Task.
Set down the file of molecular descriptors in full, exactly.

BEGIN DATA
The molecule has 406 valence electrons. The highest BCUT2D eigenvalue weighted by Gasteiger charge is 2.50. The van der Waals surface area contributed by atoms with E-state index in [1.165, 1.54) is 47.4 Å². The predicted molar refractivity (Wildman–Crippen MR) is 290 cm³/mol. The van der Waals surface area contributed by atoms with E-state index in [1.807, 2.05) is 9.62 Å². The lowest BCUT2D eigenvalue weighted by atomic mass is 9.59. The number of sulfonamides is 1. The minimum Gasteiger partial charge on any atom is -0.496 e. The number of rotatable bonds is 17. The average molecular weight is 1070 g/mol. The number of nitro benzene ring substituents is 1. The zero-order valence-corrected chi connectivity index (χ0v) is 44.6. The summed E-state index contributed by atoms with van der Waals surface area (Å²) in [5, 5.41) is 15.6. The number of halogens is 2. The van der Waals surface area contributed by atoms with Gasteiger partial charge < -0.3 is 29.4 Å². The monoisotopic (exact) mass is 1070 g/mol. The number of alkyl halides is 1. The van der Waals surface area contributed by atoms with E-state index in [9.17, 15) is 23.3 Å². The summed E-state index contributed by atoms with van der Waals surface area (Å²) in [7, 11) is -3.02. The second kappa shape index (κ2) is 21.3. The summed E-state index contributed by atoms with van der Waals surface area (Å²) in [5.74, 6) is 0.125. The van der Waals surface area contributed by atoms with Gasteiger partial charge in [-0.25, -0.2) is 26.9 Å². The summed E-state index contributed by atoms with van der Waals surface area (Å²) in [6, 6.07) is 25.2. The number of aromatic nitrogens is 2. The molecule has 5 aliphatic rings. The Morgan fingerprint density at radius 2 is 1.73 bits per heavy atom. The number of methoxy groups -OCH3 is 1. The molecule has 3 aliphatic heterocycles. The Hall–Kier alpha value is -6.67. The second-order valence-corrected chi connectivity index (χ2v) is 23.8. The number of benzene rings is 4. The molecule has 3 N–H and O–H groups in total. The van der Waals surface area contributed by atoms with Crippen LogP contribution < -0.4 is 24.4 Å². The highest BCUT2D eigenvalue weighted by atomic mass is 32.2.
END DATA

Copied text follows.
The molecule has 406 valence electrons. The highest BCUT2D eigenvalue weighted by Gasteiger charge is 2.50. The van der Waals surface area contributed by atoms with E-state index in [1.165, 1.54) is 47.4 Å². The predicted molar refractivity (Wildman–Crippen MR) is 290 cm³/mol. The van der Waals surface area contributed by atoms with E-state index in [1.807, 2.05) is 9.62 Å². The lowest BCUT2D eigenvalue weighted by atomic mass is 9.59. The number of sulfonamides is 1. The minimum Gasteiger partial charge on any atom is -0.496 e. The number of rotatable bonds is 17. The average molecular weight is 1070 g/mol. The number of nitro benzene ring substituents is 1. The zero-order valence-corrected chi connectivity index (χ0v) is 44.6. The summed E-state index contributed by atoms with van der Waals surface area (Å²) in [5, 5.41) is 15.6. The number of halogens is 2. The van der Waals surface area contributed by atoms with Gasteiger partial charge < -0.3 is 29.4 Å². The monoisotopic (exact) mass is 1070 g/mol. The number of alkyl halides is 1. The van der Waals surface area contributed by atoms with E-state index in [9.17, 15) is 23.3 Å². The summed E-state index contributed by atoms with van der Waals surface area (Å²) in [7, 11) is -3.02. The second kappa shape index (κ2) is 21.3. The summed E-state index contributed by atoms with van der Waals surface area (Å²) in [5.74, 6) is 0.125. The van der Waals surface area contributed by atoms with Gasteiger partial charge in [-0.25, -0.2) is 26.9 Å². The summed E-state index contributed by atoms with van der Waals surface area (Å²) in [6, 6.07) is 25.2. The number of aromatic nitrogens is 2. The molecule has 5 aliphatic rings. The Morgan fingerprint density at radius 2 is 1.73 bits per heavy atom. The number of methoxy groups -OCH3 is 1. The molecule has 3 aliphatic heterocycles. The Hall–Kier alpha value is -6.67. The second-order valence-corrected chi connectivity index (χ2v) is 23.8. The number of benzene rings is 4. The molecule has 3 N–H and O–H groups in total. The van der Waals surface area contributed by atoms with Crippen LogP contribution < -0.4 is 24.4 Å². The highest BCUT2D eigenvalue weighted by atomic mass is 32.2.